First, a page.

Kenyans living abroad are likely to send more money to the country during this electioneering period, cites The Star.
According to financial analysts, if 2013 trend is anything to go by; the figures will increase.
“Remittance should increase as we gear up for elections as it comes to support households. Based on previous data we may likely experience stagnation during the actual election period,” notes Francis Mwangi, Standard Investment Bank head of research.
Central Bank data shows that month on month cash inflows sent by Kenyans living abroad dropped by 6.05 per cent from $147.53 million (Sh15.32 billion) in March to $138.60 million (Sh14.39 billion) in April.
CBK data also shows the value of remittances in April 2017 also declined by 3.43 per cent compared to $143.53 million (Sh14.90 billion) reported during the same period last year.
Economist, Jibran Qureishi from Stanbic Bank Regional said that: “If you look at our key source markets, North America and the UK, there have been a lot of geopolitical uncertainties such as the US election and Brexit. These could be the reason for the slight drop.”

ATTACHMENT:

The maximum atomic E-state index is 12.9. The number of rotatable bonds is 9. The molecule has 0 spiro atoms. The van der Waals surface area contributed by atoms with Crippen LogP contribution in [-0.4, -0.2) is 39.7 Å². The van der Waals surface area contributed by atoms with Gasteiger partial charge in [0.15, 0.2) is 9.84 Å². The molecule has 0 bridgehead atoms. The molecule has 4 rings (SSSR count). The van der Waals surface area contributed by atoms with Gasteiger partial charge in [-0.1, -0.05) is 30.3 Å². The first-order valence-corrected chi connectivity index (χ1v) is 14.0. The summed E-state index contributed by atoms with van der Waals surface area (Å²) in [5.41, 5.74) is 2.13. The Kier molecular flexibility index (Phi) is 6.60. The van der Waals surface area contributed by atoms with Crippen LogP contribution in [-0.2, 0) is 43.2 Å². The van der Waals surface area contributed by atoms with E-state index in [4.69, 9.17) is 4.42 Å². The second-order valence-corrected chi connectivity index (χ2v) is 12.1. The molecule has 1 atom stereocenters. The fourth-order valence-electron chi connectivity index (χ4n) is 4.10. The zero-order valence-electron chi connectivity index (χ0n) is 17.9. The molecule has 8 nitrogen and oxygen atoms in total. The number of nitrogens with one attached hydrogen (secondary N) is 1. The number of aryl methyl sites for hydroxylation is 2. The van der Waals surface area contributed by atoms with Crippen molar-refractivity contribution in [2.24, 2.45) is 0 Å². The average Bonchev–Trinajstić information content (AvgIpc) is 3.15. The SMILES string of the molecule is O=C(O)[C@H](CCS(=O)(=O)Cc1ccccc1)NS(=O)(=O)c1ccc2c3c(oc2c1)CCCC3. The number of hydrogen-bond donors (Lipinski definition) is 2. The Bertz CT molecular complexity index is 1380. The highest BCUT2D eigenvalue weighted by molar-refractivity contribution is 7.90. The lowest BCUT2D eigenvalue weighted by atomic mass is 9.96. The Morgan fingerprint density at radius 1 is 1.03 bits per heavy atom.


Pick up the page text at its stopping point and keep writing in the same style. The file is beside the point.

“I don’t think the drop in remittance is likely to become a trend in the coming months, even as we get closer to the elections,” he said.
An upsurge in the value of foreign cash inflows, Qureishi notes, has been inspired by mass retrenchments in firms across the country, decreased lending to the private sector by commercial banks and prolonged drought.
“When there are economic challenges, there’s increase in remittance. Kenyans abroad are more likely to send in money to aid their families through these tough economic times,” he adds.
In the past three years, Diaspora remittances have topped as Kenya’s leading source of foreign exchange.
Proceeds from tourism and tea coming in second and third respectively.